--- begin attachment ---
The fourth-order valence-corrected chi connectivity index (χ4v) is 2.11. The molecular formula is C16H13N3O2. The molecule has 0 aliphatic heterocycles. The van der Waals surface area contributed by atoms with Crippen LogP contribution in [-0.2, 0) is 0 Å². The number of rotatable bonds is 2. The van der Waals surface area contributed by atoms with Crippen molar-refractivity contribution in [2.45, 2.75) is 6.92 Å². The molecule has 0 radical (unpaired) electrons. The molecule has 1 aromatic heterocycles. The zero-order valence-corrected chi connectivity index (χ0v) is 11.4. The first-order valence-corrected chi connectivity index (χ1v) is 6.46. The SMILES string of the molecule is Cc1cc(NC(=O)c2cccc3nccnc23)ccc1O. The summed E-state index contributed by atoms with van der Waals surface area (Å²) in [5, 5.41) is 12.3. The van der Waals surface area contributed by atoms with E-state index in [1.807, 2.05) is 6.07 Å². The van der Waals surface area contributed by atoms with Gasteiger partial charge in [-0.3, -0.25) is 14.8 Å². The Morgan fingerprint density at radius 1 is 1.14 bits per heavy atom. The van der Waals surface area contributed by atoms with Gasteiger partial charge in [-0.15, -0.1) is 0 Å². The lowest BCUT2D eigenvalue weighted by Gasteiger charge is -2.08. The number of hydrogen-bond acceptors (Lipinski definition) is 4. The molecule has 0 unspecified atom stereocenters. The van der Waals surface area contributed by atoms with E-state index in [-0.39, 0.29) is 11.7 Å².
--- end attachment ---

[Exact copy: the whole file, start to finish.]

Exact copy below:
The fourth-order valence-corrected chi connectivity index (χ4v) is 2.11. The molecular formula is C16H13N3O2. The molecule has 0 aliphatic heterocycles. The van der Waals surface area contributed by atoms with Crippen LogP contribution in [-0.2, 0) is 0 Å². The number of rotatable bonds is 2. The van der Waals surface area contributed by atoms with Crippen molar-refractivity contribution in [2.45, 2.75) is 6.92 Å². The molecule has 0 radical (unpaired) electrons. The molecule has 1 aromatic heterocycles. The zero-order valence-corrected chi connectivity index (χ0v) is 11.4. The first-order valence-corrected chi connectivity index (χ1v) is 6.46. The SMILES string of the molecule is Cc1cc(NC(=O)c2cccc3nccnc23)ccc1O. The summed E-state index contributed by atoms with van der Waals surface area (Å²) in [5, 5.41) is 12.3. The van der Waals surface area contributed by atoms with E-state index in [1.807, 2.05) is 6.07 Å². The van der Waals surface area contributed by atoms with Gasteiger partial charge in [-0.3, -0.25) is 14.8 Å². The Morgan fingerprint density at radius 1 is 1.14 bits per heavy atom. The van der Waals surface area contributed by atoms with Gasteiger partial charge in [-0.15, -0.1) is 0 Å². The lowest BCUT2D eigenvalue weighted by Gasteiger charge is -2.08. The number of hydrogen-bond acceptors (Lipinski definition) is 4. The molecule has 0 unspecified atom stereocenters. The van der Waals surface area contributed by atoms with E-state index in [-0.39, 0.29) is 11.7 Å².